Shargaa v. StateAnnotate this Case
102 So. 2d 814 (1958)
Ben Babe SHARGAA, Appellant, v. STATE of Florida, Appellee.
Supreme Court of Florida.
April 30, 1958.
Rehearing Denied June 11, 1958.
J.B. Patterson, Fort Lauderdale, for appellant.
Richard W. Ervin, Atty. Gen., David U. Tumin and Edward S. Jaffry, Asst. Atty. Gen., for appellee.
Appellant Shargaa, who was defendant below, seeks reversal of a judgment and sentence to the State Prison following conviction by a jury of the crime of grand larceny and simultaneously finding him to be a second offender under Chapter 775, Florida Statutes, F.S.A.
The principal point which we consider on this appeal is whether a defendant may *815 be charged in one information with having committed a felony upon which he is then about to be tried and having previously been convicted of an unconnected felony in order to lay the basis for punishment as a second offender in the event of his conviction of the currently alleged offense.
By the amended information appellant Shargaa was charged with having been convicted of the felony of issuing a worthless check for more than fifty dollars in the Criminal Court of Record of Broward County on September 28, 1954. See Shargaa v. State, Fla. 1955, 84 So. 2d 42. In the same information Shargaa was informed against for having committed the offense of grand larceny in Broward County on January 18, 1956. The significant point to note is that there is no allegation that Shargaa was convicted of the alleged subsequent offense. The allegation could not be made simply because the man was being tried for grand larceny under the same information that charged conviction of the prior felony.
Appellant's motion to quash the amended information was denied. He was tried before a jury on the grand larceny charge and in the course of the same trial, the State produced evidence of his prior conviction on the worthless check charge. The jury rendered a verdict finding appellant guilty of grand larceny and in the same verdict found that he had on September 28, 1954, been convicted of the worthless check charge. In addition to the motion to quash, the appellant throughout the trial objected to the evidence of his prior conviction on the worthless check charge. All of his objections were overruled. His motion for a new trial was denied. The trial judge entered a judgment of conviction finding Shargaa to be a second offender and sentenced him to five years in the State Prison as such. Reversal of this judgment is now sought.
The appellant contends that under Sections 775.09 and 775.11, Florida Statutes, F.S.A., it is improper to lay in the same information the accusation of an offense upon which the accused is to be tried and simultaneously the allegation of a prior conviction in order to increase the punishment to be prescribed in the event of a conviction of the alleged subsequent offense.
In defense of the information here the State contends that the allegation of a prior conviction of a felony may properly be laid in an information charging one with an offense which allegedly he has committed but for which he has not yet been convicted in order that the trial judge might, in the event of conviction for the alleged subsequent offense, prescribe a sentence authorized by Section 775.09, Florida Statutes, F.S.A.
It should be borne in mind that this is not the customary "second offender" information which charges two successive convictions of felonies. In the information at hand the State charged that Shargaa had been convicted on the worthless check felony and that he had committed grand larceny. The State informed against him for the second offense but he had not yet been convicted. The evidence which the State relied upon to show the prior conviction of the worthless check felony was submitted to the jury for consideration along with all of the evidence upon which the State relied to convict the appellant of the crime of grand larceny.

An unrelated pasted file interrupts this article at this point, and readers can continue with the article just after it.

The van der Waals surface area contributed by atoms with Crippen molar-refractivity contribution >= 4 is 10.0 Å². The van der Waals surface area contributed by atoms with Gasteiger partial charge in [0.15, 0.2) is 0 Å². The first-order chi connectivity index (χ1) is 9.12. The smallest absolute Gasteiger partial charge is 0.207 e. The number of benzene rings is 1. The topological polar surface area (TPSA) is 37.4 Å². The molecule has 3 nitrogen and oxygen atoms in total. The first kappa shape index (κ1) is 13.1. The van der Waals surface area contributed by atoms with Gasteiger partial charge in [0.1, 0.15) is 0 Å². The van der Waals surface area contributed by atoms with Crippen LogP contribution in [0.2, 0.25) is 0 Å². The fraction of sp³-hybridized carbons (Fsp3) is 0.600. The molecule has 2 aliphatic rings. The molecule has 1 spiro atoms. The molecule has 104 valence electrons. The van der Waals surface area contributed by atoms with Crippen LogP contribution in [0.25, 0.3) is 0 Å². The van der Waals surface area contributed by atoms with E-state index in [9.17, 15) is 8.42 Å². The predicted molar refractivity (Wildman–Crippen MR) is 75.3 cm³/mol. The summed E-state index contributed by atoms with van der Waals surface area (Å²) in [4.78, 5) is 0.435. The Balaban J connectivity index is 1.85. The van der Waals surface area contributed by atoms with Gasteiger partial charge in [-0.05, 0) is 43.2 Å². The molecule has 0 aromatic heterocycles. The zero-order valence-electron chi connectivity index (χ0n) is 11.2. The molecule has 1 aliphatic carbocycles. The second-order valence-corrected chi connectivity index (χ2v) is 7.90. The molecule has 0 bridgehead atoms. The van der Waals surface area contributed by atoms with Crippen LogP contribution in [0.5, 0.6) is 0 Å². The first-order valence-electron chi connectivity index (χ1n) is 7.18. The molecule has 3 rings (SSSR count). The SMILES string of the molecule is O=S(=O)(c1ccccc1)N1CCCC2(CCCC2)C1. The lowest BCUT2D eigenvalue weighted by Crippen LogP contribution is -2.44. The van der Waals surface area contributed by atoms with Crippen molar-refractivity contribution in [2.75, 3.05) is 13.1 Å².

The trial judge undertook to advise the jury that the prior conviction of the worthless check felony could not be taken into consideration in their deliberations on the subject of whether appellant has committed grand larceny. However, we think it literally impossible for any jury to eliminate from their thinking any consideration of the separate unconnected crime for which the appellant had been convicted when they deliberated the matter of his guilt or innocence on the charge of grand larceny.
We have many times held that it is harmful error to permit evidence of collateral *816 crimes independent and unconnected with the crime for which the defendant is on trial. Kennedy v. State, 140 Fla. 124, 191 So. 193. There are recognized exceptions to this general rule, such as, where it is proper to connect two crimes as a part of one transaction or where the related crime explains or defines the character of the act charged as to motive or intent. Talley v. State, 160 Fla. 593, 36 So. 2d 201. However, we can find no basis for application of the exceptions to the case at bar.
We do not overlook the contention of the State that the allegation of the conviction of the prior crime is inserted in the information merely to lay the basis for the enhanced punishment in the event of conviction of the crime alleged to have been subsequently committed. We understand also that the authorities on the problem at hand are divided. 25 Am.Jur., Habitual Criminals, Sec. 23, p. 270; 42 C.J.S. Indictments and Informations § 145, p. 1066 et seq.
Regardless of the views of some other courts our view is that by the enactment of our habitual criminal statute, as well as by our traditional concepts of due process in the administration of the criminal laws, the State should not be permitted merely to charge an accused with the commission of a crime and buttress its current charge with a simultaneous allegation that the accused had previously been convicted of a totally unrelated crime committed years before. It appears to us that the product of such a procedure would substantially destroy the historical presumption of innocence which clothes every defendant in a criminal case and in the mind of the average juror would in a measure place upon the accused the burden of showing himself innocent rather than upon the State the responsibility of proving him guilty.